NI election analysis: Another ‘Alliance push’ could prompt redefinition of power sharing

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If opinion polls are to be believed, the outcome of the upcoming Stormont Assembly election will have two dominant scenarios.

The first, which is likely to gain prominence in media headlines, is whether the DUP or Sinn Féin will come out on top as the bigger party.

The second is the performance of other small parties that do not define themselves as unionists or nationalists.

Read more:Full coverage of the 2022 Northern Ireland Assembly elections

While this sub-narrative may not attract as many front pages, depending on the outcome, it could have far-reaching impacts on the future of power-sharing.

The largest of these parties which designate themselves in the Assembly as “other” is the Alliance Party.

With an electorate frustrated by Stormont’s deadlock after the RHI controversy, Alliance broke the barrier of 10% first-preference votes in 2019 municipal and European elections.

And a snap election in Westminster later that year saw the party’s vote rise nearly nine points to 16.8%, with Deputy Leader Stephen Farry winning the MP seat in North Down.

Some have questioned whether this “Alliance push” will hold once devolved government is restored in 2020, but successive opinion polls suggest it does.

They indicate that the Alliance could rise from the fifth party in 2017 with 9.1% of first preference votes and eight seats to third with more than 15% and a double-digit seat count.

Lagan Valley, North Belfast, South Down and Upper Bann are among the key constituencies where the party plans to secure new MPs.

The party also has several secondary targets which, on a particularly strong day, could bring gains, such as West Tyrone, North Antrim and a second East Antrim MP.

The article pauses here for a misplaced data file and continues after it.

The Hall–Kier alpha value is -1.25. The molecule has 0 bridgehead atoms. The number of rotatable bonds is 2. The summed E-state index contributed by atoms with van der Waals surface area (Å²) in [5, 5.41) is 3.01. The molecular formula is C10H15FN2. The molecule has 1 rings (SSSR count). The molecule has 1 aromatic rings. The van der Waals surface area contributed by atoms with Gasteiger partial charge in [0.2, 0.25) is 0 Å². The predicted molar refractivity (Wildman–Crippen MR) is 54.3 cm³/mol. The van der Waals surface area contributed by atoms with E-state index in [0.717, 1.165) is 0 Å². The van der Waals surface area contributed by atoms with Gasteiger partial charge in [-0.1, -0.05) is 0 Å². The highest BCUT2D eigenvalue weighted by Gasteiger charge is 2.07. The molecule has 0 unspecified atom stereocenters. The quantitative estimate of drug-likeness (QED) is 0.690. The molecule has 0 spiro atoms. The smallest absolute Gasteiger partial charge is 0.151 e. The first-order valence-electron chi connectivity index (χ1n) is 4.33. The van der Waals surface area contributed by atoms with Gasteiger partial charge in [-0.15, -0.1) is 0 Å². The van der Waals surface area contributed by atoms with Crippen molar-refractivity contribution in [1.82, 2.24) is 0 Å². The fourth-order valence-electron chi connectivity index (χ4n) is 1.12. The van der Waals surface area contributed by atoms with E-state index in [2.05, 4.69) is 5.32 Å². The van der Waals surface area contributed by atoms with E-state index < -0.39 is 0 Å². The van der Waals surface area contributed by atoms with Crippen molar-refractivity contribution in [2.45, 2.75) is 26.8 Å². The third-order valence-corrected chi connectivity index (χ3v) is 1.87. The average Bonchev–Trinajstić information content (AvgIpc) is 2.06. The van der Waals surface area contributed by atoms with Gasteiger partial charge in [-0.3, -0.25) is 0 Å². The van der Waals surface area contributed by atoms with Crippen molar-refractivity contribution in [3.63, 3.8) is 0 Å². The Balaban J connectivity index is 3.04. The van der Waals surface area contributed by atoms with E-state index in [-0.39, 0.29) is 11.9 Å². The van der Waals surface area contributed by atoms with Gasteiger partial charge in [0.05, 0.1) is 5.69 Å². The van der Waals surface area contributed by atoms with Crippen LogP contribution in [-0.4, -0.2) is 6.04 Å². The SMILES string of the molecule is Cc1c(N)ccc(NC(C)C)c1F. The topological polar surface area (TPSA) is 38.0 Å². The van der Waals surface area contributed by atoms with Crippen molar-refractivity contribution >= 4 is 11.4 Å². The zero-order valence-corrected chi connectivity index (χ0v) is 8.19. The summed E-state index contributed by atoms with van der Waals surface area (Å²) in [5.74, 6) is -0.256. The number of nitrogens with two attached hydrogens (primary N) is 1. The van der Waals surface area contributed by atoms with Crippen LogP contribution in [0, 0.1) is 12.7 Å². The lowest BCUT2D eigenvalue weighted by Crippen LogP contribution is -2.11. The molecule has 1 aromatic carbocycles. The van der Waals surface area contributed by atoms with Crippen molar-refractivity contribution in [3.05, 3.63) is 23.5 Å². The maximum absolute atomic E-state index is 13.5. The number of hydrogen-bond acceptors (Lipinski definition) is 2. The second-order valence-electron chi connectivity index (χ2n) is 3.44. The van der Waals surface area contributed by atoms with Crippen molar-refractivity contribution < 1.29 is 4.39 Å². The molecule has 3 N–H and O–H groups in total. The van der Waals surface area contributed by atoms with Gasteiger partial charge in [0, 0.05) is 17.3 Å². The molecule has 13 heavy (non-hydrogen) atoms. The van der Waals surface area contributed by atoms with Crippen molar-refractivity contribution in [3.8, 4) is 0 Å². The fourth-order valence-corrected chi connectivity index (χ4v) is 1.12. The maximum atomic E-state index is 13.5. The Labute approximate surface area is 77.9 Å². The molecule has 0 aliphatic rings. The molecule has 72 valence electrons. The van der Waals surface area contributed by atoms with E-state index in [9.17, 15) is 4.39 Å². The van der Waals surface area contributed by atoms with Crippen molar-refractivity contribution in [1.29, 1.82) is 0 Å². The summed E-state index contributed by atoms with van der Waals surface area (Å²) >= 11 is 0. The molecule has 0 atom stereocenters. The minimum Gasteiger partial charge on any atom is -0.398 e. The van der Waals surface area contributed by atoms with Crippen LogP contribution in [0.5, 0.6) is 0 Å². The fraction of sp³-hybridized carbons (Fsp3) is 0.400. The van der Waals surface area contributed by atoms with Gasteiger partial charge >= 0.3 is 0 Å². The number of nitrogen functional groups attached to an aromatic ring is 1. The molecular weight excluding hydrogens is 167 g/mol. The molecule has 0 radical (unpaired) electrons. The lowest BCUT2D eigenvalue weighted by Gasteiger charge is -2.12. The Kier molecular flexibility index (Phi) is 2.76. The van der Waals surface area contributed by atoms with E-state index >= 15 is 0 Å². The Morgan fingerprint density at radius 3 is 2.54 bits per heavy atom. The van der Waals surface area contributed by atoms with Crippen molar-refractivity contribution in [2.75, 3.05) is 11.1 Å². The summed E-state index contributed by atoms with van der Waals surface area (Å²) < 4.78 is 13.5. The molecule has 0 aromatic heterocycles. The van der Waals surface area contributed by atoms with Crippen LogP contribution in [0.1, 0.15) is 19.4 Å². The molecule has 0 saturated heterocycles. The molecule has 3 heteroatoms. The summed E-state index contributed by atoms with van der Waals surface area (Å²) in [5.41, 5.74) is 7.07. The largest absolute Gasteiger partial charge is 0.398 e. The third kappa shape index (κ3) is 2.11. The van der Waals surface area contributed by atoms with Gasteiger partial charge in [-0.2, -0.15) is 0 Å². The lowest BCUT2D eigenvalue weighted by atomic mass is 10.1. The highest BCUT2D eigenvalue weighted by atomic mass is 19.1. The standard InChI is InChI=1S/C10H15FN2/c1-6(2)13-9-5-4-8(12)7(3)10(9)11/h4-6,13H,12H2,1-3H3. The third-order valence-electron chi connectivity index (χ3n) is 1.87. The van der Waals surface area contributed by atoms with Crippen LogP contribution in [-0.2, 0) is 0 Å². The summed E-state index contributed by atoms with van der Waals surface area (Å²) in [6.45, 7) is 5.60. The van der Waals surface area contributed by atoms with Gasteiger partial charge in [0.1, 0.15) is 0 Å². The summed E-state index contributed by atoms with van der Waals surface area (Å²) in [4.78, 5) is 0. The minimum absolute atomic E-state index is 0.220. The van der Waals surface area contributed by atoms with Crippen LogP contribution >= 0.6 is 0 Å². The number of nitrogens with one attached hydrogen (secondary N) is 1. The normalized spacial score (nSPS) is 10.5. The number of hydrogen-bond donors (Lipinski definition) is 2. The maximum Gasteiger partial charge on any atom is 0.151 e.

It’s a remarkably comfortable position, given that polls suggest other parties such as the DUP and Sinn Féin are battling to retain the seats they currently have.

Some have questioned whether the Alliance’s performance could be hampered by a resurrected Ulster Unionist party under the leadership of Doug Beattie, whose socially liberal values ​​might appeal to Alliance voters.

Naomi Long told Belfast Live it was “flawed analysis” to think voters would choose the UUP if they did not vote Alliance, adding that “our values ​​and vision are distinct”.

The Alliance leader said Mr Beattie’s attempts last year to poach Sir Jeffrey Donaldson from the DUP revealed there was ‘not that much difference’ between the two Unionist parties.

She also questioned the UUP’s ‘progressive’ credentials, citing how the party recently opposed an Alliance bid to fly the transgender flag in Armagh City, Banbridge and Craigavon ​​Borough Council .

Ms Long said ‘the idea of ​​being progressive is not just something the leader can talk about and then the rest of the party carry on as usual’.

The Alliance wants to carve out its own political space, portraying itself as delivery-oriented while portraying political opponents as dysfunctional.

In her recent speech to the party conference, Ms Long accused Stormont’s rivals of being ‘addicted to crisis and conflict’.

But in increasing the Alliance vote, the party must also draw a line between appealing to Unionist and Nationalist voters while avoiding being seen as an electoral threat to the Union or potential Irish unity.

In pre-conference talks, Ms Long said Alliance would “no doubt” take a stand on the constitutional issue at some point in the future.

Stormont’s decentralized institutions were designed to facilitate the sharing of power between unionists and nationalists.

But if support for the Alliance and other non-aligned parties such as the Greens continues to rise, Stormont will increasingly be defined by three main blocs rather than two.

Mechanisms such as the cross-community veto of petition of concern currently operate in a way that nullifies the votes of MPs who nominate as “other”.

Alliance adviser Nuala McAllister also warned it would be “undemocratic” if her party were denied posts such as deputy prime minister because they do not designate as unionist or nationalist.

If the ‘other’ vote reaches new heights in May, Stormont’s power-sharing structures will come under increasing pressure to be redesigned to reflect a new balance of power.

Read more:The Alliance party announced that it would recruit unpaid foreign interns to work on the election campaign

Read more:Stormont will never be the same if TUV succeeds in election, says Jim Allister

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